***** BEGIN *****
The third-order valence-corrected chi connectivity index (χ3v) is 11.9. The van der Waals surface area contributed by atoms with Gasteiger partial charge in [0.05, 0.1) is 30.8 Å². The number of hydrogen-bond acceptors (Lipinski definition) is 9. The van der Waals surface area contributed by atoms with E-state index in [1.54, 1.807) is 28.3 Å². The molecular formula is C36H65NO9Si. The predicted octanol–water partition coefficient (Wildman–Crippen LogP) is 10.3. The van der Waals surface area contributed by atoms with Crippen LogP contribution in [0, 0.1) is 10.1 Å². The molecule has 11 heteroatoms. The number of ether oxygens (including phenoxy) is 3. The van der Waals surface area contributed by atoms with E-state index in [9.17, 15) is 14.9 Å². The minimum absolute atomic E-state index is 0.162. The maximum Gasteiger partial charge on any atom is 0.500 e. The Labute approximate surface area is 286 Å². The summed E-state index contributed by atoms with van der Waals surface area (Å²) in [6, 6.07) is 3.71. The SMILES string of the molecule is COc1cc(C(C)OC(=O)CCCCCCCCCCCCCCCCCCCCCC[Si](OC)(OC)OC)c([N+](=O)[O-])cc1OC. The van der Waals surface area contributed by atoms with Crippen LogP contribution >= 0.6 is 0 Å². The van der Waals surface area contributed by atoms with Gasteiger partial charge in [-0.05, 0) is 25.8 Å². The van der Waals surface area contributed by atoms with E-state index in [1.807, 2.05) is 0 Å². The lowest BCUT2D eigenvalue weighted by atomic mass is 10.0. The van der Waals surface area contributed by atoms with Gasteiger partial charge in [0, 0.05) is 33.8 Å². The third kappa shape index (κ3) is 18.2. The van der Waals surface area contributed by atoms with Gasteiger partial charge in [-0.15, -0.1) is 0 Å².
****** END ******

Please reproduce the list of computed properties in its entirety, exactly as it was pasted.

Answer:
The third-order valence-corrected chi connectivity index (χ3v) is 11.9. The van der Waals surface area contributed by atoms with Gasteiger partial charge in [0.05, 0.1) is 30.8 Å². The number of hydrogen-bond acceptors (Lipinski definition) is 9. The van der Waals surface area contributed by atoms with E-state index in [1.54, 1.807) is 28.3 Å². The molecular formula is C36H65NO9Si. The predicted octanol–water partition coefficient (Wildman–Crippen LogP) is 10.3. The van der Waals surface area contributed by atoms with Crippen LogP contribution in [0, 0.1) is 10.1 Å². The molecule has 11 heteroatoms. The number of ether oxygens (including phenoxy) is 3. The van der Waals surface area contributed by atoms with E-state index in [9.17, 15) is 14.9 Å². The minimum absolute atomic E-state index is 0.162. The maximum Gasteiger partial charge on any atom is 0.500 e. The Labute approximate surface area is 286 Å². The summed E-state index contributed by atoms with van der Waals surface area (Å²) in [6, 6.07) is 3.71. The SMILES string of the molecule is COc1cc(C(C)OC(=O)CCCCCCCCCCCCCCCCCCCCCC[Si](OC)(OC)OC)c([N+](=O)[O-])cc1OC. The van der Waals surface area contributed by atoms with Crippen LogP contribution >= 0.6 is 0 Å². The van der Waals surface area contributed by atoms with Gasteiger partial charge in [-0.05, 0) is 25.8 Å². The van der Waals surface area contributed by atoms with E-state index in [1.807, 2.05) is 0 Å². The lowest BCUT2D eigenvalue weighted by atomic mass is 10.0. The van der Waals surface area contributed by atoms with Gasteiger partial charge in [0, 0.05) is 33.8 Å². The third kappa shape index (κ3) is 18.2. The van der Waals surface area contributed by atoms with Gasteiger partial charge in [-0.15, -0.1) is 0 Å².